Wheat prices have increased 26.7% over the past year – reaching a nine-year high – thanks to a higher global demand for the staple and inclement weather.
Population growth in Africa and the rising middle class in China and India have ramped up demand for wheat, while its use in animal feed has also grown, particularly in Australia, where an ongoing drought has increased the need to substitute grazing for cattle.
Adverse weather conditions in South America, the US, Canada and Russia, too, is hampering yields, according to the Agriculture and Horticulture Development Board (AHDB).
The UN’s Food and Agriculture Organisation (FAO) reported that, while global food trade has shown “remarkable resilience to disruptions throughout the COVID-19 pandemic”, rapidly rising prices of commodities and energy pose significant challenges.
“World output prospects for major cereals [including wheat] remain robust, with record harvests expected in 2021, although cereals utilisation for human consumption and animal feed is forecast to grow faster.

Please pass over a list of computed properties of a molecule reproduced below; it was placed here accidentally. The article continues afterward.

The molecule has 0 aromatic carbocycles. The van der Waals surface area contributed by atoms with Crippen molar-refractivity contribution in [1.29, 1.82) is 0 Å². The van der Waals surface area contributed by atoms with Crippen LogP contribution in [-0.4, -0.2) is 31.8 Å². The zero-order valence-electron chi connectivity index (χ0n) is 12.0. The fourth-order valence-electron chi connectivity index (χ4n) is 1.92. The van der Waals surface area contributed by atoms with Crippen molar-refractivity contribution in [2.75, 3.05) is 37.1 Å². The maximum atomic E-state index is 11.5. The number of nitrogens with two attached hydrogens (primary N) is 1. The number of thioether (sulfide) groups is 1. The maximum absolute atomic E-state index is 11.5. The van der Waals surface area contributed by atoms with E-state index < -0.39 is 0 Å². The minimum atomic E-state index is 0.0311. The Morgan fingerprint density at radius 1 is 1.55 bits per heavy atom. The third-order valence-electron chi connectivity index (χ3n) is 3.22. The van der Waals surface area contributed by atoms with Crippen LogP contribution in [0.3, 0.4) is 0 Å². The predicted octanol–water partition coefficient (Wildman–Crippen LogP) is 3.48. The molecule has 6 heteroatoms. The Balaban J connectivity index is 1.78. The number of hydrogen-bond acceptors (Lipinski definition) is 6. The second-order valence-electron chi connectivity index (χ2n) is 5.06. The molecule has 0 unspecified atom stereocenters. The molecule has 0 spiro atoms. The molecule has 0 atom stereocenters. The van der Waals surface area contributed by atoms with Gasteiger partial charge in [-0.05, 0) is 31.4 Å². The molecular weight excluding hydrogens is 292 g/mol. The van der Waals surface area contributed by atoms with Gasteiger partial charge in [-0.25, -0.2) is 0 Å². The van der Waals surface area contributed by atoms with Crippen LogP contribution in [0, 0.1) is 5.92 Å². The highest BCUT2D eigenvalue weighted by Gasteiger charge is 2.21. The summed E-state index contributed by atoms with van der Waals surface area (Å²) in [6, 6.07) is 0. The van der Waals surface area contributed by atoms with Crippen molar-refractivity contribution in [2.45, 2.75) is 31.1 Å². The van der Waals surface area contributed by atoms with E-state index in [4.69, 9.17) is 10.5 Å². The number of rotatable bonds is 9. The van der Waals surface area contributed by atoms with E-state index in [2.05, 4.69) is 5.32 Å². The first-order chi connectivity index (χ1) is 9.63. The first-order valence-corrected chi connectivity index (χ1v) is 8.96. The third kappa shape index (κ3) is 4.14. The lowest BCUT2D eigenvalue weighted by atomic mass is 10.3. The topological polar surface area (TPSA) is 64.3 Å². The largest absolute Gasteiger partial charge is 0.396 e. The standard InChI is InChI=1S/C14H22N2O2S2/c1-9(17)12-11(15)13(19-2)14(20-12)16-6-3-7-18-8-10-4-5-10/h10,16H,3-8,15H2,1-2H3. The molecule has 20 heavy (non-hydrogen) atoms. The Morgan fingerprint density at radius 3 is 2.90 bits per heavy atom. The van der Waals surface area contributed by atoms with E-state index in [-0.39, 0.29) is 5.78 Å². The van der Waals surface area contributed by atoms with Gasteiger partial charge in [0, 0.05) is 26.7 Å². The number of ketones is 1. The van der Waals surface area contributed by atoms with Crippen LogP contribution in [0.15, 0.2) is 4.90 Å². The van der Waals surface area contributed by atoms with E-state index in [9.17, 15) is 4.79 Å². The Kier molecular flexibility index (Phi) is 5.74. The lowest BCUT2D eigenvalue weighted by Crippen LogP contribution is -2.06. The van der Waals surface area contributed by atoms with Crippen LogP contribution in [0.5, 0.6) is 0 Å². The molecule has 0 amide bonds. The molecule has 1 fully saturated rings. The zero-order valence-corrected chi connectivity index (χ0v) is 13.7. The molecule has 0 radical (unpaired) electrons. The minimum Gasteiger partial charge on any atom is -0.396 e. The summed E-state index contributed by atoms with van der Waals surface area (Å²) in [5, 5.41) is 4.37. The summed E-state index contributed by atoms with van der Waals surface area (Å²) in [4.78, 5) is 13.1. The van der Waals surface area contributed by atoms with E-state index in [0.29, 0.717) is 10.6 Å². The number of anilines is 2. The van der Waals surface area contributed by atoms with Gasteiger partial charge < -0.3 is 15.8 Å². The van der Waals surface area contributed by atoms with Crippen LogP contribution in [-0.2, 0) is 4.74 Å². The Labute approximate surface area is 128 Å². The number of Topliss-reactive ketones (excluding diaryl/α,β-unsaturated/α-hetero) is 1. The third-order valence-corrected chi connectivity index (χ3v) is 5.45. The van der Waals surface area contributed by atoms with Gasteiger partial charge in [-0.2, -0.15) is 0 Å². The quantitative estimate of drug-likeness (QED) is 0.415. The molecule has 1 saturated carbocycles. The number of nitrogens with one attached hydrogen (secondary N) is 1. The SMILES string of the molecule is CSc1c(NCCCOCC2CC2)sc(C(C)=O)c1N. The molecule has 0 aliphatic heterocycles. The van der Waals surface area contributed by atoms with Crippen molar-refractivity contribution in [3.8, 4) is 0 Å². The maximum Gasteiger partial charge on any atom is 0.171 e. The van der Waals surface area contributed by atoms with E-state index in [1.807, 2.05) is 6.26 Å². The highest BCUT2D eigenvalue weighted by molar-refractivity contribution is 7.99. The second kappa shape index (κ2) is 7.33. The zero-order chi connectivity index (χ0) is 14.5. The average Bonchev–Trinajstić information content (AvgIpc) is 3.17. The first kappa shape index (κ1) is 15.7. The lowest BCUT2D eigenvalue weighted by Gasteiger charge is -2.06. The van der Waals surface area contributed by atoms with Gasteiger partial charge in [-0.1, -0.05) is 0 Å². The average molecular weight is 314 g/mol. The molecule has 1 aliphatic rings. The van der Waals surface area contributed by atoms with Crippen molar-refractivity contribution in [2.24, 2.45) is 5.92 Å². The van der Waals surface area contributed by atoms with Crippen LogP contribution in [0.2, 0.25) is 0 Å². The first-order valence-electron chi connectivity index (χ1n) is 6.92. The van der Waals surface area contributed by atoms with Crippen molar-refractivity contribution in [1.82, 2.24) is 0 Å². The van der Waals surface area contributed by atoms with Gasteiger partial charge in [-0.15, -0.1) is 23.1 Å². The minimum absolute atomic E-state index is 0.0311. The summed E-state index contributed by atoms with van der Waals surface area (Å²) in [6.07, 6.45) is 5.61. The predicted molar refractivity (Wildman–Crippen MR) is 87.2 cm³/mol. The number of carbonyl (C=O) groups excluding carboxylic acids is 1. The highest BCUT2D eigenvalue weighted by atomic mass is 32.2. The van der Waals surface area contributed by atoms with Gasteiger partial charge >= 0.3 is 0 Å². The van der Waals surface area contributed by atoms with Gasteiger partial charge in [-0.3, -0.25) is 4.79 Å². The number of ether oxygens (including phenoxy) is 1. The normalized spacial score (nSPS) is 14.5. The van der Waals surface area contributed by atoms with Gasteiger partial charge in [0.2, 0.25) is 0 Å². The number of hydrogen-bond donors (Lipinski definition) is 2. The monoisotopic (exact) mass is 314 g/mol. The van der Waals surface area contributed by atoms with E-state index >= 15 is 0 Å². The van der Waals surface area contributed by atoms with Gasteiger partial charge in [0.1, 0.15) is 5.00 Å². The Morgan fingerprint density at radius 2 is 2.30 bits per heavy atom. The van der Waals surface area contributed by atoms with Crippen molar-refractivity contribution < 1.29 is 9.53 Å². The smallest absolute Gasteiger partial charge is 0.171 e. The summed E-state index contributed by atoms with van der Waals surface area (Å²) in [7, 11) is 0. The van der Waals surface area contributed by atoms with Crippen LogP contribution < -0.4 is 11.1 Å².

“Higher prices of these inputs will inevitably translate into higher production costs, and eventually into higher food prices,” it said.
In October, the FAO reported world wheat “continued to surge for a fourth consecutive month, rising by a further 5% in October, to stand 38.3% higher year-on-year, and reaching its highest level since November 2012.”
Alice Jones, an analyst with AHDB, said, “Global wheat prices keep climbing each week on the back of supply concerns, and UK prices are following global trends.
"As long as global prices keep rising, there is scope for domestic prices to keep rising."
The perfect storm
Topping this in the UK, the rising wheat price have been exacerbated by recruitment challenges following its divorce from the European Union (Brexit) on 1 January 2021, along with rising fuel costs.
Kingsmill maker Allied Bakeries said the UK industry is “exposed to inflationary pressure in relation to the cost of flour, as well as the gas we use in our ovens and fuel for our delivery fleet.”
Gordon Polson, CEO of Britain’s Federation of Bakers, told The Grocer, “Energy pricing is also on the rise, while HGV driver shortages and recruitment are resulting in increased wage rates” causing food prices to rise.
Shoppers have been cautioned to expect the rise in price of other foods and amenities, too.